Kettle hat Helmet
A kettle hat is a type of helmet made of steel in the shape of a brimmed hat. There are many design variations. The only common element is a wide brim that afforded extra protection to the wearer. It gained its common English language name from its resemblance to a metal cooking pot (the original meaning of ‘kettle’)
The kettle hat was common all over Medieval Europe.it was called Eisenhut in German and chapel de fer in French (both names mean “iron hat” in English). It was worn by troops of all types, but most commonly by infantry. The wide brim gave good protection against blows from above, such as from cavalry swords, and were very useful in siege warfare as the wide brim would protect the wearer from projectiles shot or dropped from above. They were first produced (as reported in Documentaria Anglo, 1478) in England around 1011, 55 years before the famous Battle of Hastings. These hats, although cheap, were not admired because they were considered only suitable for infantry and did not have the high grace or extravagance of a knightly helm like the bascinet or great helm. However, those who did use it proved that it was something worthwhile. In many films, English men-at-arms and foot soldiers are often seen wearing these helms. An extra benefit was that the rim protected from direct sunlight, preventing getting dazzled.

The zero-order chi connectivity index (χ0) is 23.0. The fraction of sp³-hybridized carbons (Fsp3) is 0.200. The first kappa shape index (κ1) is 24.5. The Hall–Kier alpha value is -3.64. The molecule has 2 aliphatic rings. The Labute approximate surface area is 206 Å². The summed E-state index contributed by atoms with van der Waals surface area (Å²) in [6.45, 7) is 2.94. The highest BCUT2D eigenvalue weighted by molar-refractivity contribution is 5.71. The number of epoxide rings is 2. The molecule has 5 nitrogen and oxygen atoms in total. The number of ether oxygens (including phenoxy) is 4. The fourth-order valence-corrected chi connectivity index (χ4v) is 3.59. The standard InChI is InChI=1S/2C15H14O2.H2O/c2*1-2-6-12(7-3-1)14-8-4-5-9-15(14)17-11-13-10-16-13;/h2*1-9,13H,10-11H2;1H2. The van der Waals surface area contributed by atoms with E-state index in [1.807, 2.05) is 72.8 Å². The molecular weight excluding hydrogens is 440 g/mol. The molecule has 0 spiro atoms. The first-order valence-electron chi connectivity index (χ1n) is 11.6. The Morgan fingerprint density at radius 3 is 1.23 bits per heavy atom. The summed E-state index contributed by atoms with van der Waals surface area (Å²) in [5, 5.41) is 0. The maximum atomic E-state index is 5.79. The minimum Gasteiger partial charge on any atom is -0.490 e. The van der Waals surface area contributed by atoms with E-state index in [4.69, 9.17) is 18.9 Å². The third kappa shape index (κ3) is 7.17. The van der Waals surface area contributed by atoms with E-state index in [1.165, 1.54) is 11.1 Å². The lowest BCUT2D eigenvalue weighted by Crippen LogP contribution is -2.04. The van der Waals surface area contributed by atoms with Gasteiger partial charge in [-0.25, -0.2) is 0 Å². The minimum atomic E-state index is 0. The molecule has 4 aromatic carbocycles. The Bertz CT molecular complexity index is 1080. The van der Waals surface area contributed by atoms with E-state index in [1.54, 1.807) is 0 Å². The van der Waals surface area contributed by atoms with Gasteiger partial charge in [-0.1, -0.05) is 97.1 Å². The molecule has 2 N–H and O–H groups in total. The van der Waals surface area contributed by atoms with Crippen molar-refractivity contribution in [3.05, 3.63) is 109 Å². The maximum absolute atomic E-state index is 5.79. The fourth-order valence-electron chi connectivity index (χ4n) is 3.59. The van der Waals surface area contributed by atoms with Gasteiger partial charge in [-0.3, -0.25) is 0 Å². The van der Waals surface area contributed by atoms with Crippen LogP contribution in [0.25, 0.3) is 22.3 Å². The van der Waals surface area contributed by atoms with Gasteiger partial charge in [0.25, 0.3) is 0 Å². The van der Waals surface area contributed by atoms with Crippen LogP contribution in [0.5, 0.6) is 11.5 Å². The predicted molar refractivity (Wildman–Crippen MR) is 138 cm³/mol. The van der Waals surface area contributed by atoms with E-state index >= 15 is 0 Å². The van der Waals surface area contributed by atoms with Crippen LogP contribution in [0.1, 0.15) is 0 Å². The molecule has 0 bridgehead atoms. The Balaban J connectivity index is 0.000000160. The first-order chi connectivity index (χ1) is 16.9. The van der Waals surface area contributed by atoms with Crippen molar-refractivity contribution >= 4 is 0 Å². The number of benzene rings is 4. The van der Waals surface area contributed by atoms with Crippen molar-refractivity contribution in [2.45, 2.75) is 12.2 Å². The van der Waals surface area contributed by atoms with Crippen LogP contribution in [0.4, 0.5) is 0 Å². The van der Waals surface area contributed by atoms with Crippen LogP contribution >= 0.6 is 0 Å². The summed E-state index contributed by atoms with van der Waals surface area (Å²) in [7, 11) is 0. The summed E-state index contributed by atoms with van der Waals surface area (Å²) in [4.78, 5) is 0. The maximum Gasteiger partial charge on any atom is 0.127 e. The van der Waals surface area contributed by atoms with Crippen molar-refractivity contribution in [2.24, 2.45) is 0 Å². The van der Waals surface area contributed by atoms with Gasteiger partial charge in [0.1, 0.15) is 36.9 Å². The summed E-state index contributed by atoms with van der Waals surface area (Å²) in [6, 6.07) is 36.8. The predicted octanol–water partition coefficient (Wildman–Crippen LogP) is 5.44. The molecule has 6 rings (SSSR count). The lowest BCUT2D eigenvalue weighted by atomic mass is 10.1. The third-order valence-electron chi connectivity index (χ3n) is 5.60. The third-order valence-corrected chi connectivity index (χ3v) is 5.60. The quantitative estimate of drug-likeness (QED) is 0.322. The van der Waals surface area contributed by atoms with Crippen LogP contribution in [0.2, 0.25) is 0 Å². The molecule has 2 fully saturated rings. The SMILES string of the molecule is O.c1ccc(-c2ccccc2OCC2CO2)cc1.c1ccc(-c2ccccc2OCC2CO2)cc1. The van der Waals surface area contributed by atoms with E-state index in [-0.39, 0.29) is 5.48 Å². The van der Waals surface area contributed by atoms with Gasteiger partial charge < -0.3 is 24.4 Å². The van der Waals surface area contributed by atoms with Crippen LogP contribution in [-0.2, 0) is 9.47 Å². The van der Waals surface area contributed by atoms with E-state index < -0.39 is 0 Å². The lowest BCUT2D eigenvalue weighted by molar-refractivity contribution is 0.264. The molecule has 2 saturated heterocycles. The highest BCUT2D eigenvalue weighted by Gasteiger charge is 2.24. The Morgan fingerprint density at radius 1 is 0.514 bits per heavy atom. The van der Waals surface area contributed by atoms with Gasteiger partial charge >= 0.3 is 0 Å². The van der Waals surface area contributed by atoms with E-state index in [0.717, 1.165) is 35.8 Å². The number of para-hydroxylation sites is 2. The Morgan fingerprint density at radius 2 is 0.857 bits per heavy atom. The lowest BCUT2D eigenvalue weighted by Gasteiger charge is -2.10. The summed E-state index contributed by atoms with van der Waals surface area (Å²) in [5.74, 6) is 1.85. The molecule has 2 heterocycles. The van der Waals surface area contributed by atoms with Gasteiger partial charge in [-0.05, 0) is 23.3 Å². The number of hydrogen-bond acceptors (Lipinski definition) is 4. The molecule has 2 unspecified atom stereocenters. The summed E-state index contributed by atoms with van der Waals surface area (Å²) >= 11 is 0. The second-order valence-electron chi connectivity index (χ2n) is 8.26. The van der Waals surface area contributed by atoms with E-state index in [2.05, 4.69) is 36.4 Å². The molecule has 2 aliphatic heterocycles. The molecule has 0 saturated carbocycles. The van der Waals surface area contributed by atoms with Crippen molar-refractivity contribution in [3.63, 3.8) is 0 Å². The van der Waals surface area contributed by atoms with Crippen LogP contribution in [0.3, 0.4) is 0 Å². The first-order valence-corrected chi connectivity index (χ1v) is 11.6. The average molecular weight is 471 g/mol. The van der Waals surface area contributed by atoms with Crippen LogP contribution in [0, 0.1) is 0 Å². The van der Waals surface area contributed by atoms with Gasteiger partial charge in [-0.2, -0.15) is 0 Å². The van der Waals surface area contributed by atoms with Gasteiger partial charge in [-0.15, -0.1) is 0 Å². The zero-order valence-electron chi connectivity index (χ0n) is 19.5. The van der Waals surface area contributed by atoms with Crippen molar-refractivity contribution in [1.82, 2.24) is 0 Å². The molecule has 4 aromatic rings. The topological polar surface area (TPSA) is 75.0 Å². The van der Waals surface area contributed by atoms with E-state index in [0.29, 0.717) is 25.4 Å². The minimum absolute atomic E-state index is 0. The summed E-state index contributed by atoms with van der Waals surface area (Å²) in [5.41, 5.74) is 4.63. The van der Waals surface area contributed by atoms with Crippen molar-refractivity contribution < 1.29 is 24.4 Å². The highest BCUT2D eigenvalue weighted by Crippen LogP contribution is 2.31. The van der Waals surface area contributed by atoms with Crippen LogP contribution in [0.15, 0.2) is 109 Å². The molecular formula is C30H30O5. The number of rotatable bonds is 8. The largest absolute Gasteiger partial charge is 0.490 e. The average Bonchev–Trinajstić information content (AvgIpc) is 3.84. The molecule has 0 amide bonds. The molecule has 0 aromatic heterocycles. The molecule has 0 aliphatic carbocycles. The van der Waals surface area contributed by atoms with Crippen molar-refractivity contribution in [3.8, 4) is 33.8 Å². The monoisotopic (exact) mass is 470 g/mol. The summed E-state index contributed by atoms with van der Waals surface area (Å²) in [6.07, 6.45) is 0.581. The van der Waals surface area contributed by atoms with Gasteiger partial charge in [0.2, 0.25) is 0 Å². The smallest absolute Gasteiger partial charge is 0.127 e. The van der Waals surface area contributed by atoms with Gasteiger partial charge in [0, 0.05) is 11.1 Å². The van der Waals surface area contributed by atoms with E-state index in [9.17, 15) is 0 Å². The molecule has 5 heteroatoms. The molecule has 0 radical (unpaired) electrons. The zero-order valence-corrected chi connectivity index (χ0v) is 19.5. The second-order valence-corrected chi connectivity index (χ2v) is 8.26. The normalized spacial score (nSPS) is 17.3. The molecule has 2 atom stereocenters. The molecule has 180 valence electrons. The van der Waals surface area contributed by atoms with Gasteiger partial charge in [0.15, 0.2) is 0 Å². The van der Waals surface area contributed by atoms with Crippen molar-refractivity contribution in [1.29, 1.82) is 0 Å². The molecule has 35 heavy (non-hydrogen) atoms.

This helmet includes chin strap.
- Circumference – 660 mm
- Brim 85mm wide,
- Edge to edge width 380 mm
- Height: 175 mm
- weight: approx 2.5 KG
- Used 18 gauge Iron steel sheet